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What Comes After Bitcoin Futures?

CBOE and CME are both listing Bitcoin futures products in the upcoming couple of weeks (see below for a few differences or go to our blog post for a more robust contract comparison and how to view bitcoin in QuikStrike). Established exchanges are better positioned to handle large volumes of trading like those that have presumable hobbled the major cryptocurrency exchanges today.

Financial market exchanges have the unenviable job of saving traders from themselves (by not allowing the financial ecosystem to take on undue risk that could cause a systemic market meltdown – ahem – Lehman/Bear/et al.) while trying to get enough market participants to trade their product(s) so that they have liquidity. Not too hot, and not too cold, but hot enough to earn profits from fees. Historically, only one exchange at a time has been able to effectively list any given product so we expect a dominant contract/exchange to emerge in the next year or so.

After the battle for bitcoin futures plays out, though, one can’t help but wonder what comes next? Here are some possibilities that we consider likely –

Medium Term:
– Options on futures (stay tuned for our bitcoin options analysis)
– Options on calendar spreads

Longer Term:
– E-mini contracts for CME (the original listing will be for 5 bitcoins)
– Weekly options
– Additional contracts in the term structure for the dominant exchange
– ETFs on the futures for retail customers

CBOE vs. CME

Perhaps as a result of the distributed nature of cryptocurrencies, until now, bitcoins have traded on a multitude of cryptocurrency platforms of varying repute and quality forcing the more traditional exchanges to get creative with determining the “true” exchange rate of bitcoin.

The most important difference between the exchanges contracts will be how the price of bitcoin is determined. CBOE’s futures will be based on Gemini’s auction price for BTC/USD. Auctions take place daily at 3pm CT and endeavor to “foster moments of elevated liquidity.” Gemini was founded by the Winklevoss Twins – famous for suing Mark Zuckerberg over the creation of Facebook – who have been some of the most public, early advocates of bitcoin.

CME is taking a more democratic route using price and volume data from “a geographically diverse set of bitcoin trading venues” to “reflect global bitcoin trading activity in a representative and unbiased manner.” For bitcoin historians, their methodology is similar to the first CFTC approved index created by TeraExchange in 2014. The current constituent exchanges for the CME are the following:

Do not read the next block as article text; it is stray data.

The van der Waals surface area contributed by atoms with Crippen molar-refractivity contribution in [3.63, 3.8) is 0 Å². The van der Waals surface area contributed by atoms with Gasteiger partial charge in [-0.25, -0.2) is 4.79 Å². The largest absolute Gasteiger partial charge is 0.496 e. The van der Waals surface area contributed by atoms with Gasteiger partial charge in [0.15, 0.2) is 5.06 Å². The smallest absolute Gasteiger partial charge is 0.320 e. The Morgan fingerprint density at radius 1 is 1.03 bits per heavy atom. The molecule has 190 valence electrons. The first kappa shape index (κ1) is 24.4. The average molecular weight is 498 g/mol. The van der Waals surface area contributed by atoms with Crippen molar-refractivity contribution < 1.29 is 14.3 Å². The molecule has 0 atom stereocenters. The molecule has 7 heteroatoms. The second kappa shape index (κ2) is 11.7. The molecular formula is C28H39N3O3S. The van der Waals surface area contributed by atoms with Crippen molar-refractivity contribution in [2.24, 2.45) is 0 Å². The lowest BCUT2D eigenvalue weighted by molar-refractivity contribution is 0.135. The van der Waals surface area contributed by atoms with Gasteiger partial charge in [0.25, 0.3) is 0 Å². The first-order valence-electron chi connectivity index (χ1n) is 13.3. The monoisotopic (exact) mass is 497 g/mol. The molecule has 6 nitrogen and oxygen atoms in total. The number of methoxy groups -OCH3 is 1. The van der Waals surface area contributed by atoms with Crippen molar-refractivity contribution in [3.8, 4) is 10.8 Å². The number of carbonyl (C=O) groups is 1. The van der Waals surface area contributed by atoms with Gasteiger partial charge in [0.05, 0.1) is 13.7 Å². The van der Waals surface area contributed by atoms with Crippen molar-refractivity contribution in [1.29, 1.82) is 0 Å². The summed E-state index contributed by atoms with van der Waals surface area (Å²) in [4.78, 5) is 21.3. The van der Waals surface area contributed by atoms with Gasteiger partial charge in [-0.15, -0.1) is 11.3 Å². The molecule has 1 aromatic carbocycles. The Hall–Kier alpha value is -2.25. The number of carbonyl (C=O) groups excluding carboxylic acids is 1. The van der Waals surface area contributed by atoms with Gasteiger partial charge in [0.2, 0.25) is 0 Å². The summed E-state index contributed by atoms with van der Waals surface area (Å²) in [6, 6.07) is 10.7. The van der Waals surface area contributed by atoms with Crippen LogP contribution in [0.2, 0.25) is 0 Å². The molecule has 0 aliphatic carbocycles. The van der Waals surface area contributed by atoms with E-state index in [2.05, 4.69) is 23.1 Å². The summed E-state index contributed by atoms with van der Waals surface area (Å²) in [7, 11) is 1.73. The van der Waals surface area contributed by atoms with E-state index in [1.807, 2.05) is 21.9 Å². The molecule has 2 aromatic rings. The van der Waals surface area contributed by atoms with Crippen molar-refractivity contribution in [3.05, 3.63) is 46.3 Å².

What are your thoughts on cryptocurrencies? Just another bubble or the wave of the future? Drop us a line.

Cross Asset Class Volatility Update

In the last few weeks volatility has returned to financial headlines with a vengeance leaving traders checking under their beds for asset bubbles and causing “panic” when VIX traded with a 17-handle for the first time since November 2016. So what’s really playing out in markets?

* note that the volatilities shown are calculated using industry standards based on the type of asset; for example, absolute levels cannot be compared between rates and metals.

Rates

In rates space historical volatility (orange) has picked up but implieds (blue) are lackadaisical. FV/5-yr, TY/10-yr, and US/bond, 30-day constant maturity series are shown respectively below:

 

Here’s a longer dated TY history:

Metals

Gold vol has actually found a bid (with silver and palladium following suit):

While platinum, thus far, is flat:

Energy

Natural Gas implied volatility is the lowest it’s been since 2014:

Although oil is off the lows of the year:

Ags

Vol has come back down in grains after an exciting month although wheat could be picking up again:

Equities

And last but not least, E-mini S&P500 vol has caught a bid:

For a little perspective of where we are currently, here’s a 5-year history of a few constant maturity series:

Like all things, low vol environments eventually come to an end, but low vol by itself doesn’t “trigger”  eruptions. Claiming that vol can uptick ahead of an event isn’t exactly going out on a limb. But I’m sure they’ll tell you they told you so next week.

New Equity Index Contracts on QuikStrike

The FTSE Russell 2000® has returned to the CME giving futures and options traders seamless access to mid-cap equities and margin offset benefits. Weekly volume has nearly tripled since the contracts were first listed on July 10th, and all positions will need to be transferred from the ICE to the CME once September expires (details are available on the CME website).

As part of the same agreement the CME has also listed contracts on the Russell 1000 (including the Growth and Value indexes), FTSE Emerging Markets, FTSE Developed Europe, and FTSE China 50.

Contract Specifications

Newly listed contracts include:

  • E-mini Russell 2000 Index
    • Futures (symbol: RTY)
    • Options
      • quarterlies (symbol: RTO)
      • weeklies (symbol: R1E, R2E, etc.)
      • EOM (symbol: RTM)
  • E-mini Russell 2000 Growth Index futures (symbol: R2G)
  • E-mini Russell 2000 Value Index futures (symbol: R2V)

The futures expirations will coincide with standard US equity index futures on the
third Fridays of March, June, September, and December.

Open Interest in Options on the Rise

If you’re looking for the best liquidity in options, open interest is picking up in the Sep quarterly and August weekly expirations as shown in the Open Interest & Settlements (under Market Reports in the Professional editions):